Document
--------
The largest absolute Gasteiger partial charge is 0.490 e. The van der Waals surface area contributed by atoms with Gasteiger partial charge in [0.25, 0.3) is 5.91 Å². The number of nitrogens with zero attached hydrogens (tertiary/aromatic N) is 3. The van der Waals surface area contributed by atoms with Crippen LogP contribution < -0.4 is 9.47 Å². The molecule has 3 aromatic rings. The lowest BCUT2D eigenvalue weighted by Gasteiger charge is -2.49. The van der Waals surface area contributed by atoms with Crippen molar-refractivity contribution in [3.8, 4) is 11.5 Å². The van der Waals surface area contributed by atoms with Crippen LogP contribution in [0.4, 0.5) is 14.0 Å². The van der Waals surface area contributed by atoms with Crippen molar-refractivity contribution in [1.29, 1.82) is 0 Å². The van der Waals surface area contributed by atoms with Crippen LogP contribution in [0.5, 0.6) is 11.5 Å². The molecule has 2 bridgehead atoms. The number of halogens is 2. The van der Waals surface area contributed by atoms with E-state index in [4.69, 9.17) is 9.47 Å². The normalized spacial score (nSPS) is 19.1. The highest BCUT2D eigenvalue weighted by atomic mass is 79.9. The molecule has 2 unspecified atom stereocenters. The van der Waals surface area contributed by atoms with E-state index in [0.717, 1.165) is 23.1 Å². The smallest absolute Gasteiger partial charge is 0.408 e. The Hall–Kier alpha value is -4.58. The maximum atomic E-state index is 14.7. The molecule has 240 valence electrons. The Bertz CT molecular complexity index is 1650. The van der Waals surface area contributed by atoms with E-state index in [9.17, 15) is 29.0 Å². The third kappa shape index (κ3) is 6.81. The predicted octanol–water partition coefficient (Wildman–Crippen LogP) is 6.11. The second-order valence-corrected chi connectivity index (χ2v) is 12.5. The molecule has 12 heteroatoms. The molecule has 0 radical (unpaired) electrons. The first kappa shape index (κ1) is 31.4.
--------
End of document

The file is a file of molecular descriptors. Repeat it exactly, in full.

The largest absolute Gasteiger partial charge is 0.490 e. The van der Waals surface area contributed by atoms with Gasteiger partial charge in [0.25, 0.3) is 5.91 Å². The number of nitrogens with zero attached hydrogens (tertiary/aromatic N) is 3. The van der Waals surface area contributed by atoms with Crippen LogP contribution < -0.4 is 9.47 Å². The molecule has 3 aromatic rings. The lowest BCUT2D eigenvalue weighted by Gasteiger charge is -2.49. The van der Waals surface area contributed by atoms with Crippen molar-refractivity contribution in [3.8, 4) is 11.5 Å². The van der Waals surface area contributed by atoms with Crippen LogP contribution in [0.4, 0.5) is 14.0 Å². The van der Waals surface area contributed by atoms with Crippen molar-refractivity contribution in [1.29, 1.82) is 0 Å². The van der Waals surface area contributed by atoms with Crippen LogP contribution in [0.5, 0.6) is 11.5 Å². The molecule has 2 bridgehead atoms. The number of halogens is 2. The van der Waals surface area contributed by atoms with E-state index in [4.69, 9.17) is 9.47 Å². The normalized spacial score (nSPS) is 19.1. The highest BCUT2D eigenvalue weighted by atomic mass is 79.9. The molecule has 2 unspecified atom stereocenters. The van der Waals surface area contributed by atoms with E-state index in [0.717, 1.165) is 23.1 Å². The smallest absolute Gasteiger partial charge is 0.408 e. The Hall–Kier alpha value is -4.58. The maximum atomic E-state index is 14.7. The molecule has 240 valence electrons. The Bertz CT molecular complexity index is 1650. The van der Waals surface area contributed by atoms with E-state index in [9.17, 15) is 29.0 Å². The third kappa shape index (κ3) is 6.81. The predicted octanol–water partition coefficient (Wildman–Crippen LogP) is 6.11. The second-order valence-corrected chi connectivity index (χ2v) is 12.5. The molecule has 12 heteroatoms. The molecule has 0 radical (unpaired) electrons. The first kappa shape index (κ1) is 31.4.